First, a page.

The Cleveland Museum of Art

Collection Online as of May 29, 2016

Tantric Buddha Vairochana, c. 1150-1200

opaque watercolor, gold, and ink on cloth, Overall: 111.00 x 73.00 cm (43 11/16 x 28 11/16 inches). Mr. and Mrs. William H. Marlatt Fund 1989.104

Tantric Buddhas are distinguished from historical Buddhas by their crown and jewelry and their
association with a vajra, which this figure grasps in his fingers. His hands are held in a symbolic hand gesture called mudra, indicating that he conveys the meaning of the tantric teachings. The unusual depiction of a monk in a crown may be identified as Phagmodrupa, founder of an influential Buddhist order for whom this painting was made.

One of the earliest surviving tangkas-Himalayan devotional paintings on cloth-this exceptionally rare
work exemplifies the Tibetan artists’ adaptation and fusion of northern Indian and Central Asian artistic
styles. Attendant bodhisattvas-beings one step away from full enlightenment-flank the central figure, and a row of lineage masters whose tantric teachings flowed from one generation to the next sit on multicolored lotus pedestals along the top row. At the bottom, guardians and tantric protectors flank a central image of a white, eleven-headed Bodhisattva of Compassion.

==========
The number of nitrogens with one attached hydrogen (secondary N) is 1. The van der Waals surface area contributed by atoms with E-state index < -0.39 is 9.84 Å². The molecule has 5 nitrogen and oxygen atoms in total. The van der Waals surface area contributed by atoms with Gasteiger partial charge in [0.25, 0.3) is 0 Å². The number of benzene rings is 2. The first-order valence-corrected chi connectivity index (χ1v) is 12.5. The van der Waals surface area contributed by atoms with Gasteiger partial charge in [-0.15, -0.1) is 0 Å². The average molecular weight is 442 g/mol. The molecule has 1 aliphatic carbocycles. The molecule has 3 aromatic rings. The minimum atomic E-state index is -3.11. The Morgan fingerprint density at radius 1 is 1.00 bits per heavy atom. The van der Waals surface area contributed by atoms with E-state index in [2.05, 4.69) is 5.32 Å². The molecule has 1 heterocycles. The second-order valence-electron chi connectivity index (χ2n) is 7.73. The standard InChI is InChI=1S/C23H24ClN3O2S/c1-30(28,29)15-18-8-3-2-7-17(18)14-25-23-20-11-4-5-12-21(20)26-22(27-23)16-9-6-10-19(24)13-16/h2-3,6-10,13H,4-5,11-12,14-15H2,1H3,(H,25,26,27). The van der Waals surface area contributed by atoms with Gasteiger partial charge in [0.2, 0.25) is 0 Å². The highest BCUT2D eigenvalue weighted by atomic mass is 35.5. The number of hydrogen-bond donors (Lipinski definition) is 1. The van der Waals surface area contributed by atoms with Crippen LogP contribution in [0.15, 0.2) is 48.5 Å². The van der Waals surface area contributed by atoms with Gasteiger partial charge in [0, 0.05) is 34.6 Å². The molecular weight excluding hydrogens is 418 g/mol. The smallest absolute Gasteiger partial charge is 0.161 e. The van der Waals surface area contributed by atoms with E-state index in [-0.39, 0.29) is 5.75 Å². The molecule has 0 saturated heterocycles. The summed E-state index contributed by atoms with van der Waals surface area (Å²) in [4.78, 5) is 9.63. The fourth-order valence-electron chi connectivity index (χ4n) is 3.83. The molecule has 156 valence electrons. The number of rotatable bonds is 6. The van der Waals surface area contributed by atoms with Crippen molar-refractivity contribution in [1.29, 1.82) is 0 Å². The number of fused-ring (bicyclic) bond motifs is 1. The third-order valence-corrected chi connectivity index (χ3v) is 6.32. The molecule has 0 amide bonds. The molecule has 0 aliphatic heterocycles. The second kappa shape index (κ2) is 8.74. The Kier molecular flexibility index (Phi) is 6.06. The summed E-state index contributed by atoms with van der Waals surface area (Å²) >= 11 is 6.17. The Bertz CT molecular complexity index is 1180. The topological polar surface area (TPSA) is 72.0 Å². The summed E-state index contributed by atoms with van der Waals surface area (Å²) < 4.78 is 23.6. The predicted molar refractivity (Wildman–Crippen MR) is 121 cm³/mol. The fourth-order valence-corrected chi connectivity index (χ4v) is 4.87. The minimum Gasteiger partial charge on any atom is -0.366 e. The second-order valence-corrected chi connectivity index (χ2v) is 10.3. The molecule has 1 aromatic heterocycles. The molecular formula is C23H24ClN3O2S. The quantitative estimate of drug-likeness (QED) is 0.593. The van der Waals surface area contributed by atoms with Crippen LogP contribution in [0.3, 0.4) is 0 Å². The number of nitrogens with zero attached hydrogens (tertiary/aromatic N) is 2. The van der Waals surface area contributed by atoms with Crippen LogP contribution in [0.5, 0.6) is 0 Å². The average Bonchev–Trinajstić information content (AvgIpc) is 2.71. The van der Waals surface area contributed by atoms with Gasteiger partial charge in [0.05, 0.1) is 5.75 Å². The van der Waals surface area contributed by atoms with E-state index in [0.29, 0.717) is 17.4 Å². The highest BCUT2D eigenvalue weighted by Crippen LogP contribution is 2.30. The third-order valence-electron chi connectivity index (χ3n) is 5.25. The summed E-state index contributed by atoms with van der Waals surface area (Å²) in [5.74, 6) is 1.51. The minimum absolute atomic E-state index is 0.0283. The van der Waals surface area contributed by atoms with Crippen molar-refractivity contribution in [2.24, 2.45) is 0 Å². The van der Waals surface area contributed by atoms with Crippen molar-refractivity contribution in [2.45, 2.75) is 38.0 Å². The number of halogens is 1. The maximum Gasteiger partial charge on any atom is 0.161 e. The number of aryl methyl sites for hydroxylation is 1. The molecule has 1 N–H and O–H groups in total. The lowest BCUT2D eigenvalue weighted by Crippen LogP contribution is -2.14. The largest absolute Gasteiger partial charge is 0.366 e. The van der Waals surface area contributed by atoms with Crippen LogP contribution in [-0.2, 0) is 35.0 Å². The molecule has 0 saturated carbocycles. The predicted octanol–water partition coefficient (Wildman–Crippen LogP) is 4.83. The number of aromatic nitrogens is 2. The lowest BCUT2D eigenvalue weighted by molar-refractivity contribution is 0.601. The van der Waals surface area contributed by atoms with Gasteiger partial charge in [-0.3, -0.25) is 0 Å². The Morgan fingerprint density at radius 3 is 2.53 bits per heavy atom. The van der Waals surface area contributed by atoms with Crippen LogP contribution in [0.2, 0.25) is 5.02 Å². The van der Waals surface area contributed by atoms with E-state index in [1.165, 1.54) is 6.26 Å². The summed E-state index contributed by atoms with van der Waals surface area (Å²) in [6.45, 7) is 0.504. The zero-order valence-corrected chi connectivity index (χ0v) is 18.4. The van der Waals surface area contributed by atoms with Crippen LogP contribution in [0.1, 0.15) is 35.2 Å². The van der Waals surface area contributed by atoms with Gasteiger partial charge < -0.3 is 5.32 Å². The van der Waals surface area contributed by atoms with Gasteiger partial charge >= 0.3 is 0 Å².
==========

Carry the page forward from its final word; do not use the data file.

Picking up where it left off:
Bonn, Germany - Art and Exhibit Hall of the Republic of Germany; Barcelona Spain - Cultural Centre of the Fundacio "La Caixa". 5/1/96 - 1/12/97 "Wisdom and Compassion: The Sacred Art of Tibet" [organized by the Tibet House, NY], fig. 11, p. 48; exh. cat. no. 222, p. 467. NY, The Metropolitan Museum of Art; Museum Rietberg, Zürich. "Sacred Visions: Early Paintings from Central Tibet" 10/5/98 - 5/16/99, fig. 11, p. 48; cat. no. 222, p. 467. The Cleveland Museum of Art (05/05/2013 - 09/15/2013); "Focus:Tantra in Buddhist Art" Main Gallery Rotation (gallery 237): April 4, 2016 -

Detail Views